Read full post by Ruben Navarrette Jr., a nationally syndicated columnist, NPR commentator and a regular contributor to

Quick shots

John Avlon: A victory for checks and balances

So far, the election isn't quite the far-right stampede it was supposed to be. Sen. Michael Bennet in Colorado and Rep. Joe Sestak in Pennsylvania were putting on strong showings in their Senate races; independent gubernatorial candidates Lincoln Chafee in Rhode Island and Eliot Cutler in Maine were also hanging tough.

William Bennett: Vice President Rubio in 2013


Tuesday was a great night for Republicans because as Marco Rubio said, we now have a second chance. It's still important to remember this country is not quite yet a Republican country, but as of Tuesday night, it is saying it is most definitely not a Democratic Party country either.

Let us celebrate, but then let us get to work, the serious work we promised.

Erick Erickson: GOP gains not sky-high

The expectations game was one the Republicans built up for themselves, with, in closing days, a number of Republicans really buying the hype that they could get to a gain of 80 or 90 seats in the House.

Paul Begala: Congratulations to Republicans -- and to Nancy Pelosi


Good manners compels me to congratulate the GOP on what looks to be a historic victory. And I would be remiss if I did not recognize the historic speakership of Nancy Pelosi.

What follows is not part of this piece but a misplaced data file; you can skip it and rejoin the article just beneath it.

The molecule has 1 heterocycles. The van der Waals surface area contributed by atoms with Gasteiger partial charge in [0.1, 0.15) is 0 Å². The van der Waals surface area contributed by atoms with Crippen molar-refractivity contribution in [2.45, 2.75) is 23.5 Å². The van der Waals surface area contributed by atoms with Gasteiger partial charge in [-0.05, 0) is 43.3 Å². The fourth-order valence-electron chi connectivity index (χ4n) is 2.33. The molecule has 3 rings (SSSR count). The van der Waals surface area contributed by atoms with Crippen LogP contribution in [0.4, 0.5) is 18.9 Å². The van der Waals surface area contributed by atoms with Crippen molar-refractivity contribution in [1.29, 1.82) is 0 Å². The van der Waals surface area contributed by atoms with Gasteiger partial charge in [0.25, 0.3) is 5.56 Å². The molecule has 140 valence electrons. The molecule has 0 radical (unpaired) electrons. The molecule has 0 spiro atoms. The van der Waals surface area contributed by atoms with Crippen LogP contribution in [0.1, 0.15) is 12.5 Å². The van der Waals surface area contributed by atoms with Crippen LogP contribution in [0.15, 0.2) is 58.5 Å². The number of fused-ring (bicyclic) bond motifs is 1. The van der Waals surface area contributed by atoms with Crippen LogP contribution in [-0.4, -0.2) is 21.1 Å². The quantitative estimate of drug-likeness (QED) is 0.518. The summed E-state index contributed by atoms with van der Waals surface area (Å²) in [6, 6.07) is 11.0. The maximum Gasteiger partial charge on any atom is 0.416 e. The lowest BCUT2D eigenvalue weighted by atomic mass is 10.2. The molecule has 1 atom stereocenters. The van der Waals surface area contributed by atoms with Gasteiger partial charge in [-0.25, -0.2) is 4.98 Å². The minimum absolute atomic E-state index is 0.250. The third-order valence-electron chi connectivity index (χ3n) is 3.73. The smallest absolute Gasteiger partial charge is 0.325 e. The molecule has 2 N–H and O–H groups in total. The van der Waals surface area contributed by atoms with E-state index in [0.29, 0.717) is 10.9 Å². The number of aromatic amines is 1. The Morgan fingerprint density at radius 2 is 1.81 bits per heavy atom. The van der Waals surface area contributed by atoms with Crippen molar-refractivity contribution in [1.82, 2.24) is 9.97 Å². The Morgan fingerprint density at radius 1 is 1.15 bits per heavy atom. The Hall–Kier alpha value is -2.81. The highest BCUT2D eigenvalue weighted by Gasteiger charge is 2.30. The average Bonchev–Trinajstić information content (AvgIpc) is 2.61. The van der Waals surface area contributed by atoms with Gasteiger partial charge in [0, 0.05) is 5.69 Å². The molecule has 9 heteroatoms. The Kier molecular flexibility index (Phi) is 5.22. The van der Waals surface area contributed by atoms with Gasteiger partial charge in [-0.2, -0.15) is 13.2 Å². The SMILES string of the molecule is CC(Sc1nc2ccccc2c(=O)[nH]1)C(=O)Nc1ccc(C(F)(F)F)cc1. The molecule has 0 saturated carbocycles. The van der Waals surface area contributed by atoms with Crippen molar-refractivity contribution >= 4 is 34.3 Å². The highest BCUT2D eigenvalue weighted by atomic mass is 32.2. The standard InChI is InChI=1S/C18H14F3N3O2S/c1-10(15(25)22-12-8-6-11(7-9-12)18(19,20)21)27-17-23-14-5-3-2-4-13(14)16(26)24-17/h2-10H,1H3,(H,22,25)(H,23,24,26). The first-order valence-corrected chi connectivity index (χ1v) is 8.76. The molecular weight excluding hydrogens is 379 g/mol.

Ruben Navarrette: Having it both ways

Here's an election story that won't go away. Last week, President Obama caused a dustup when he went on a Spanish-language radio show hosted by Eddie "El Piolin" Sotelo and advised Latino voters to reward their friends and punish their enemies.

James Carville: Big congressional shift is near

Leon Spinks once said of Mike Tyson that "he hits you so hard it changes the way you taste."


Anyone politically astute enough to know that Tuesday night will not be particularly favorable for the Democrats will be expecting the coming blows. And if pollsters, pundits and prognosticators are right (and I think they are), everything is going to taste different at the White House on Wednesday.

Read more of the above full posts

The opinions in these commentaries are solely those of the writers.

Part of complete coverage on
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The Basics
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Get in-depth information about the issues that are most important to Americans and join the debate.